Unassuming from the outside, entering into Marie Belle is like stepping into a stage play time machine, the interior is a throwback to old Victorian tea rooms and French chocolate salons. The shop interior would not look out of place amongst the classic european cafe scene, even featuring its own chocolate cafe at the rear of the store, serving thick molten hot chocolate alongside chocolate desserts and other savoury delights. It’s difficult to walk past all the chocolates and their colourful packagings without getting lost in fascination, but it’s important to stay strong because the main attraction here has to be their hot chocolate, in my honest and humble opinion.
The reason im here on this occasion is for the hot chocolate, prepared in a traditional manner, more indicative of ancient South America than modern European hot chocolate, the Aztec hot chocolate is available 6 ways. Marie Belle offer the plain Aztec or Maya, Hazelnut, Panela, Dark and spicy Varieties of hot chocolate, having always enjoyed the combination of chocolate and spice I opted for a cup of the spicy variety.
The hot chocolate arrived in the finery of a china cup set on the classic marble table. Having been prepared to perfection, it danced with the fragrant notes of chocolate and spice. To taste is was thick and creamy without being tacky and coated the mouth in a sensuous layer of deep chocolate favours both highlighted and complemented by the building but not overpowering spice.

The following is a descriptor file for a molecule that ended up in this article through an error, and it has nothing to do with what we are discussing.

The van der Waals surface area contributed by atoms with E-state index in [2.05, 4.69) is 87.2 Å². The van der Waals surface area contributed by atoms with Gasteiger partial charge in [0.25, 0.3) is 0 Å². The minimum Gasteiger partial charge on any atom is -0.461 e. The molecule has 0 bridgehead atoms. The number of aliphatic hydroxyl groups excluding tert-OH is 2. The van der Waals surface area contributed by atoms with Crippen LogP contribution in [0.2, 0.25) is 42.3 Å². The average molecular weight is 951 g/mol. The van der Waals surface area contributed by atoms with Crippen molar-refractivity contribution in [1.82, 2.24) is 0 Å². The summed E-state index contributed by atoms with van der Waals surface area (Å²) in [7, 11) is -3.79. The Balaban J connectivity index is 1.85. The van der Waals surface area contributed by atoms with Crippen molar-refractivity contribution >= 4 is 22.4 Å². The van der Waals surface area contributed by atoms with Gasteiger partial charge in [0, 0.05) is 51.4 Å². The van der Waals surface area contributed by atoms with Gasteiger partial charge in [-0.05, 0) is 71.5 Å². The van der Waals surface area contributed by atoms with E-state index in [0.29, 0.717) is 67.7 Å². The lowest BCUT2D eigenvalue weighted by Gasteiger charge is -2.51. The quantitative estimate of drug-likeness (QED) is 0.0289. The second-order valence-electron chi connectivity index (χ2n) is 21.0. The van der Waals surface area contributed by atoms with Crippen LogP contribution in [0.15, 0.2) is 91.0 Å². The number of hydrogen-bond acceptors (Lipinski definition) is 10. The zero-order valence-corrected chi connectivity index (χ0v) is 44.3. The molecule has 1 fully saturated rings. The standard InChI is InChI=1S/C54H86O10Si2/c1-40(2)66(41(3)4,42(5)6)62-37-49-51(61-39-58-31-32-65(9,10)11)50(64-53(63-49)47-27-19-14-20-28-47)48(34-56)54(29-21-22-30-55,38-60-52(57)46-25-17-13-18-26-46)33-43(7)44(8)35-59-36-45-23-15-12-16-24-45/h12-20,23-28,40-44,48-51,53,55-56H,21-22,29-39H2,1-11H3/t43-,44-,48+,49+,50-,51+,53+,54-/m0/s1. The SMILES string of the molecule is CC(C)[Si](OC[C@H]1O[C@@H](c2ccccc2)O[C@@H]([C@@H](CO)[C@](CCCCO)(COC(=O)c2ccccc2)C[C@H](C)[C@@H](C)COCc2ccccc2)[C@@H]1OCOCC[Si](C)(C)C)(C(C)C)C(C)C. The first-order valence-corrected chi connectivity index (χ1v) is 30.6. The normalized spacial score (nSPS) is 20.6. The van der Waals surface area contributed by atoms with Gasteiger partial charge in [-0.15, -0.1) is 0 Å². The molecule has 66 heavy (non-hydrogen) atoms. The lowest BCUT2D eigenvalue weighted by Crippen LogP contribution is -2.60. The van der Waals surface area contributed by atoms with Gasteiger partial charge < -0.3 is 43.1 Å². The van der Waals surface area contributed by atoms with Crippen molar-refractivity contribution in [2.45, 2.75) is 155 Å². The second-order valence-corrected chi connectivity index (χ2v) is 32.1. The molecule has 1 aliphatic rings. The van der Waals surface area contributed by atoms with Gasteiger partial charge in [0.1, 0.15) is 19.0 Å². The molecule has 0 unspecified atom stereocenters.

Mariebelle is not only about its drinking chocolate, its difficult to walk in Mariebelle and not buy some solid chocolate on your way out. The place if filled with chocolate delights, bars, filled artisanal chocolates, truffles and confisseries all vying for your attention. Always one to be attracted by the bars but with a soft spot for filled chocolates, I browsed their collection of bars first, being most excited by the 65% Maracaibo bar they had on display.
By the counter ready to pay, leaning over the glass counter showcasing their filled chocolates it was with little hesitation that we picked up a chocolate called Sea Waves, a saffron infused ganache coated in dark chocolate. Which would make walking through the streets of New York later a real pleasure.
484 Broome Street, New York
The stylish El Rey can be found just south of the East Village on Stanton street not far from the Williamsburg Bridge. With its brightly lit white interior, greenery and wood finish, it has a slight feel of the botanical about it. The ambience is analogous to the food it serves, which has its focus in fresh green vegetables developed into flavourful light lunch plates. As tasty as the food looked I was here to taste the coffee, which was supplied by local Brooklyn roasters Parlor Coffee. I opted for their stockist blend as an americano, a seasonal mixture of East African and South American beans.